The overall goal of this study is to examine determinants of nicotine reinforcement thresholds in rats in order to provide a scientific basis for evaluation of low-nicotine tobacco products. Such products are being introduced by industry as alternatives to higher nicotine products or examined clinically as aids to smoking cessation. In addition, gradual reduction of the levels of nicotine in cigarettes to render them non-addictive has been proposed as a population-wide regulatory approach to promoting smoking cessation and preventing initiation of smoking in adolescents. However, the feasibility and consequences of reducing nicotine in tobacco products is largely unknown. Key questions include: a) What is the threshold level of nicotine needed to maintain smoking in adults, and would reducing nicotine delivery below this threshold be sufficient to also prevent development of nicotine addiction in adolescents? b) To what extent would compensatory smoking, an adverse side effect, occur in response to progressively reduced nicotine cigarettes? c) What behavioral and pharmacological factors contribute to individual variability in nicotine reinforcement thresholds and compensation that represent potential sources of individual variability in addiction and health risk across different populations? d) Would smoking cessation medications facilitate or impede smoking cessation in the context of nicotine regulation? Because experimental analysis of initiation of smoking in adolescents, and control of nicotine exposure in general, is difficult to accomplish in human studies, animal research is needed to examine comprehensively these issues. Behavioral economic (i.e., demand curve) analysis is uniquely suited to the present studies and will be used to provide information on determinants of the reinforcing efficacy of nicotine that will complement analysis of nicotine reinforcement thresholds. The primary hypothesis to be tested is that the nicotine reinforcement threshold and elasticity of demand (an index of reinforcing efficacy) for maintenance of nicotine self-administration (NSA) in adult rats during reductions in unit dose is lower than that for acquisition of NSA in adolescents.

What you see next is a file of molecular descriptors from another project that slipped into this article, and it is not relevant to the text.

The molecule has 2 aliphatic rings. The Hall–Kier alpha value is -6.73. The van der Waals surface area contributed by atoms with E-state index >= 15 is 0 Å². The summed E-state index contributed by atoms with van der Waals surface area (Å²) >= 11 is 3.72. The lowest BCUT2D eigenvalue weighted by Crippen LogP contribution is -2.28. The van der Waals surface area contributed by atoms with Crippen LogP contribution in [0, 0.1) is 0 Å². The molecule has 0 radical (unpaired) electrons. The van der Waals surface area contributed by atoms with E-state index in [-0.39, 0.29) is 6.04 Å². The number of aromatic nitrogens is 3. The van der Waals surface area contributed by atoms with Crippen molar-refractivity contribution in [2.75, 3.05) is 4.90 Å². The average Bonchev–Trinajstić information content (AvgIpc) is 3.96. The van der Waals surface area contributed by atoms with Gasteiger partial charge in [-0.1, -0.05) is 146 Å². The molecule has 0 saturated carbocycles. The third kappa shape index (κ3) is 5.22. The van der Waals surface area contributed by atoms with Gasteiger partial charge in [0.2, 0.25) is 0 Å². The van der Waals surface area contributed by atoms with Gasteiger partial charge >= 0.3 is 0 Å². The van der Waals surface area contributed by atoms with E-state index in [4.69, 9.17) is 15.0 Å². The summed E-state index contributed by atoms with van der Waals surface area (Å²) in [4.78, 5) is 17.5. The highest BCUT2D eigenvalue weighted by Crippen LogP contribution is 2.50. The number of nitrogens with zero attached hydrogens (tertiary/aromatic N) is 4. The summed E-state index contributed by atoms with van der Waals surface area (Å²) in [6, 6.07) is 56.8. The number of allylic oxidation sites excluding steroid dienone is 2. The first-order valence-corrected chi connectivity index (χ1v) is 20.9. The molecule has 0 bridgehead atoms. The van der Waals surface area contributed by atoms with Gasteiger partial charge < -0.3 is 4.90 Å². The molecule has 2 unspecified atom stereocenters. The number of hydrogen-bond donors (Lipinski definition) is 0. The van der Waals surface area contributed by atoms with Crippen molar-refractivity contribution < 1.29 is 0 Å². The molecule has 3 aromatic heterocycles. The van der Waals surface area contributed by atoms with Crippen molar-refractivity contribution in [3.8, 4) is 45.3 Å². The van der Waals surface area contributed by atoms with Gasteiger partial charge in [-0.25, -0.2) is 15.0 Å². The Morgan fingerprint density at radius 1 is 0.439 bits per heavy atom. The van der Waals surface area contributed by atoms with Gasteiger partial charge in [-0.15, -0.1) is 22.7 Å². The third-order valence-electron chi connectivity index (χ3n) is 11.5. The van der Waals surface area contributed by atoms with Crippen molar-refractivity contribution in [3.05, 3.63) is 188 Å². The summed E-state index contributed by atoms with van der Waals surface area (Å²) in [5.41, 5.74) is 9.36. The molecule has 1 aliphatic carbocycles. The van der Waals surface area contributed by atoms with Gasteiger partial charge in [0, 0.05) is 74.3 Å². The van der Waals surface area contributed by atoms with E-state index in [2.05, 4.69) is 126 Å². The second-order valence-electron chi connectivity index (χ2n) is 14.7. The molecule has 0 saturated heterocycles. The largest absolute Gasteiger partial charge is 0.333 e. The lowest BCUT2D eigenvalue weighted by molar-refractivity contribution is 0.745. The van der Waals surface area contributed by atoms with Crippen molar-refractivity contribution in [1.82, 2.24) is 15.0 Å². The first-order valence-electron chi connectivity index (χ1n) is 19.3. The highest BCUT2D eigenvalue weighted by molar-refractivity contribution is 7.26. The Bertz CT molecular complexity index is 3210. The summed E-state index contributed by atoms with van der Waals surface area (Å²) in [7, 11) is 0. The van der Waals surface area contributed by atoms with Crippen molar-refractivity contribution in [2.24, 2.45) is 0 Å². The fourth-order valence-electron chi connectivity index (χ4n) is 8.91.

Specific Aim 1 will characterize nicotine reinforcement thresholds, elasticity of demand, and degree of compensation during maintenance of NSA in adult rats, and examine whether these variables are correlated with individual differences in baseline intake, measures of extinction, and nicotine metabolism.
Specific Aim 2 will characterize and compare nicotine reinforcement thresholds and elasticity of demand for acquisition of NSA in adolescent and adult rats, and examine whether these variables are correlated with individual differences in nicotine metabolism.
Specific Aim 3 will test the hypothesis that currently-approved (nicotine replacement, varenicline) and novel (immunization) medications for cessation will increase the nicotine reinforcement threshold and elasticity of demand for nicotine, and reduce compensation. This project will provide an extensive assessment of the effects of nicotine unit dose manipulation on NSA and could have important clinical, public health, and policy implications for nicotine reduction products and strategies.
Tobacco products with reduced nicotine content are being marketed by industry and also being considered as a population-wide regulatory approach to promote cessation and prevent initiation of smoking in adolescents. However, the feasibility, efficacy, and safety of this approach has not been firmly established due to a lack of scientific data. Findings from the present project will provide scientific data on the effects of nicotine dose reduction in an animal model of smoking, identify potential biological or pharmacologic contributors to individual differences that might influence the applicability of nicotine dose reduction, identify potential adverse consequences, and clarify the role of smoking cessation medications in this context. As such, the present study could contribute to the scientific basis for evaluation of reduced nicotine tobacco products and their clinical and public health consequences.
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